Back in late August I spent a week exploring in Vermont, New Hampshire and Maine. Those folks and places (and many others) have been on my mind while listening to all the wind, damage and flooding from Hurricane Sandy this week. I was lucky enough to be in New England during exquisite warm fall weather and I hope to share some of the trip with you over the next several posts. I’ll begin though, at the end.
Flying home out of the Burlington International airport I was mesmerized by the art near my departure gate. Tiny wooden blocks fixed like rows of mosaic tiles were printed with words from two women, one writing in her diary in the mid-1800’s and one writing poems (like the one above) that brought tears to my eyes. This despite standing in an airport hallway among busy travelers reading their so-called smartphones and walking forward without looking ahead at all for navigational cues like other people, etc. Don’t get me started on that! Back to the artwork.
I love it that these two women so enmeshed in their relationship with the land are featured in the most manmade of places, an airport. I love it that the Burlington airport features art and poetry. Vermont is a mecca for in-love-with-the-land worldview. There is a huge emphasis on local farms, food and farmers everywhere you go, not just the usual foodie hangouts. There are farmers markets—all locally grown and overwhelmingly organic—in every city and most tiny villages. The one I attended on a Thursday in Waterbury was like a town celebration with whole families picnicking with hot food and treats purchased from vendors. If not for the winters and property values, Vermont would no doubt be overwhelmed with those of us who love the land crowding in to be near others who understand this feeling.
What struck me about the diary from the mid-1800s was how similar it might be to notes in my own in 2012, with the notable exception of “washed the sheep.” The diarist noted comets and geese passing overhead, fair weather, harvest dates. My favorite was from October 1858, “Got in all our garden.” Oh sister, the joy. That’s exactly what has been happening at Larrapin in October. Fall finally arrived with cool days, crisp air and endless blue skies. After an early hot June, severe drought that burned till Mid-August, then unusual and oppressive humidity till September, FINALLY the fall garden season is back. I feel resurrected.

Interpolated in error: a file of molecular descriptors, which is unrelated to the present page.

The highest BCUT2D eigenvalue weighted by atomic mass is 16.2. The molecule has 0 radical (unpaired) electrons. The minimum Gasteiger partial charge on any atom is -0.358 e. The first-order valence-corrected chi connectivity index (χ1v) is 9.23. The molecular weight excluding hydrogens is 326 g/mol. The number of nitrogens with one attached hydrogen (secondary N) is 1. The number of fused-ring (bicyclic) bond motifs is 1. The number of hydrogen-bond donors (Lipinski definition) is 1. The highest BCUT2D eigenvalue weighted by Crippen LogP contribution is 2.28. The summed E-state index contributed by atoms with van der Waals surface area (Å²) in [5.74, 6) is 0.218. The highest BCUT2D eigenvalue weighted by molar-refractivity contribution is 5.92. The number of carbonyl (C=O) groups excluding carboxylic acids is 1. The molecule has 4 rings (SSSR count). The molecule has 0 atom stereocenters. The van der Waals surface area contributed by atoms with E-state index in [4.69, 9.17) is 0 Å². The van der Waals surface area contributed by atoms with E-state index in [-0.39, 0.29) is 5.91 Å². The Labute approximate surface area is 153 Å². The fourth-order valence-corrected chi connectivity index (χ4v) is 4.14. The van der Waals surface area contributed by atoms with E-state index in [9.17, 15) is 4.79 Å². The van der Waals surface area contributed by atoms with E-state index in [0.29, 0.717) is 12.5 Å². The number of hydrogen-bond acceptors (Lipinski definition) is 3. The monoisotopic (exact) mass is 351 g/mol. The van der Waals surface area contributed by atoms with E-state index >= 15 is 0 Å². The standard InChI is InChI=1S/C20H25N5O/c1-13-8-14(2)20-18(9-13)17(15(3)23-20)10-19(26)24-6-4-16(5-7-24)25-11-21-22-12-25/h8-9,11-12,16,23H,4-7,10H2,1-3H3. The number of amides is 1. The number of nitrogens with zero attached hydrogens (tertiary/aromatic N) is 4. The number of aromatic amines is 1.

In this frenetic world, so overfilled with busyness that barely looks up from the screen, much less look around at the green world, there is a sense of connection, even relief, to read a woman’s words from a century and a half ago. I can easily imagine a conversation with her that we would both understand. I understand the bittersweet beauty of watching the geese fly over in the Fall. I understand relishing bright weather and apple harvests. I would ask her about why sheep need washing, and I bet I’d understand her answer. There is such joy in being a part of the lineage of soil, not just by virtue of living in a biological body that is built of and will return to soil, but in sharing it with others. Today, lucky enough to be standing in a day of perfect Autumn, I’m sending out a thought to a woman working her farm in 1858. And I’m going out to get in all our garden.Read More
The last couple days of January were lovely and after the past two weeks of snow, I’m thinking back to them very fondly. So here’s what I did on my two days. I tilled up the spot that will be two new garden beds in the veggie patch. Tilling is my only alternative to having my knees replaced from the shoveling in such rocky ground. Above, the rocks have been removed already. Then you have a lot of rocks to put somewhere.
So I’ve started making rock columns like Ozark farmers of old, the ones you see at the corners of garden spots and fields around here. (Does anyone know what these stone filled columns are called in the Ozarks?) They are actually handy. You can build tables on top, or use them as the base for a garden planter. When you have this many rocks in your soil, you figure out variousways to use them. But one of my new year’s resolutions was to have more fun making garden ‘art.’ I’m not talking fine art, I’m talking fun art.
So you take a concrete chicken, and add it to your stone column. Oh, and I built the column on top of a stump, which I’d previously decorated with a broken rake, painted purple of course…
And there you have it. I’m going to add a few more objects, and call her “Our Lady of Larrapin.” That’s what I did with my two pretty days at the end of January.
—A Larrapin Garden www.larrapin.us
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